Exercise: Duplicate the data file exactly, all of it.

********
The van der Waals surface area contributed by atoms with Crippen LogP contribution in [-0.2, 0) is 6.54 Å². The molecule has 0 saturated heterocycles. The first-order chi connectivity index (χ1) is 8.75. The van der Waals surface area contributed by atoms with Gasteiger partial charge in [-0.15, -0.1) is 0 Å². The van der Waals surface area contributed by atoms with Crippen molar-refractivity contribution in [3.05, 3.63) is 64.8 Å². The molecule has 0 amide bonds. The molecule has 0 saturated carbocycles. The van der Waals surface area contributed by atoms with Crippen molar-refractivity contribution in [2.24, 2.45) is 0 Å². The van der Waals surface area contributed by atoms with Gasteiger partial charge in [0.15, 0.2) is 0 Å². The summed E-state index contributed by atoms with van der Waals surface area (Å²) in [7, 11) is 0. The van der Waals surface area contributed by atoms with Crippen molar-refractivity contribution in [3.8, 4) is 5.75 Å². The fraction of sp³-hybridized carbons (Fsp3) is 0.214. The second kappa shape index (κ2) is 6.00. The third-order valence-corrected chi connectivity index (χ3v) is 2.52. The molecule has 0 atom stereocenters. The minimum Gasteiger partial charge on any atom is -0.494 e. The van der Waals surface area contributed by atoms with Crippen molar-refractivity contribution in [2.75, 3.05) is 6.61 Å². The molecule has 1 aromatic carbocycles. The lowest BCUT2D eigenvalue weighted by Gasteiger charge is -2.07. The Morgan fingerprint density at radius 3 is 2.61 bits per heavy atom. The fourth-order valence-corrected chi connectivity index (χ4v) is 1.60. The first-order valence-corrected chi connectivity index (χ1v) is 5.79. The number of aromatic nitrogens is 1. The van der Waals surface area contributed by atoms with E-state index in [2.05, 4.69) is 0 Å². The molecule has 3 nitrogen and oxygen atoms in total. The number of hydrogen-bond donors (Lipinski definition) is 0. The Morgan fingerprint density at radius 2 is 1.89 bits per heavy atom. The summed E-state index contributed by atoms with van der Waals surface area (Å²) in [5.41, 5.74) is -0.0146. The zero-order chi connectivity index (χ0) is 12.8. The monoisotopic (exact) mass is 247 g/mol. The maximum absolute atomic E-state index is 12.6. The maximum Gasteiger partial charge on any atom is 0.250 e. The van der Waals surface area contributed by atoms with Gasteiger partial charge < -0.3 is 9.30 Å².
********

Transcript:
The van der Waals surface area contributed by atoms with Crippen LogP contribution in [-0.2, 0) is 6.54 Å². The molecule has 0 saturated heterocycles. The first-order chi connectivity index (χ1) is 8.75. The van der Waals surface area contributed by atoms with Gasteiger partial charge in [-0.15, -0.1) is 0 Å². The van der Waals surface area contributed by atoms with Crippen molar-refractivity contribution in [3.05, 3.63) is 64.8 Å². The molecule has 0 amide bonds. The molecule has 0 saturated carbocycles. The van der Waals surface area contributed by atoms with Crippen molar-refractivity contribution in [2.24, 2.45) is 0 Å². The van der Waals surface area contributed by atoms with Gasteiger partial charge in [0.15, 0.2) is 0 Å². The summed E-state index contributed by atoms with van der Waals surface area (Å²) in [7, 11) is 0. The van der Waals surface area contributed by atoms with Crippen molar-refractivity contribution in [3.8, 4) is 5.75 Å². The fraction of sp³-hybridized carbons (Fsp3) is 0.214. The second kappa shape index (κ2) is 6.00. The third-order valence-corrected chi connectivity index (χ3v) is 2.52. The molecule has 0 atom stereocenters. The minimum Gasteiger partial charge on any atom is -0.494 e. The van der Waals surface area contributed by atoms with Crippen molar-refractivity contribution in [2.75, 3.05) is 6.61 Å². The molecule has 1 aromatic carbocycles. The lowest BCUT2D eigenvalue weighted by Gasteiger charge is -2.07. The Morgan fingerprint density at radius 3 is 2.61 bits per heavy atom. The fourth-order valence-corrected chi connectivity index (χ4v) is 1.60. The first-order valence-corrected chi connectivity index (χ1v) is 5.79. The number of aromatic nitrogens is 1. The van der Waals surface area contributed by atoms with E-state index in [2.05, 4.69) is 0 Å². The molecule has 3 nitrogen and oxygen atoms in total. The number of hydrogen-bond donors (Lipinski definition) is 0. The Morgan fingerprint density at radius 2 is 1.89 bits per heavy atom. The summed E-state index contributed by atoms with van der Waals surface area (Å²) in [5.41, 5.74) is -0.0146. The zero-order chi connectivity index (χ0) is 12.8. The monoisotopic (exact) mass is 247 g/mol. The maximum absolute atomic E-state index is 12.6. The maximum Gasteiger partial charge on any atom is 0.250 e. The van der Waals surface area contributed by atoms with Gasteiger partial charge < -0.3 is 9.30 Å².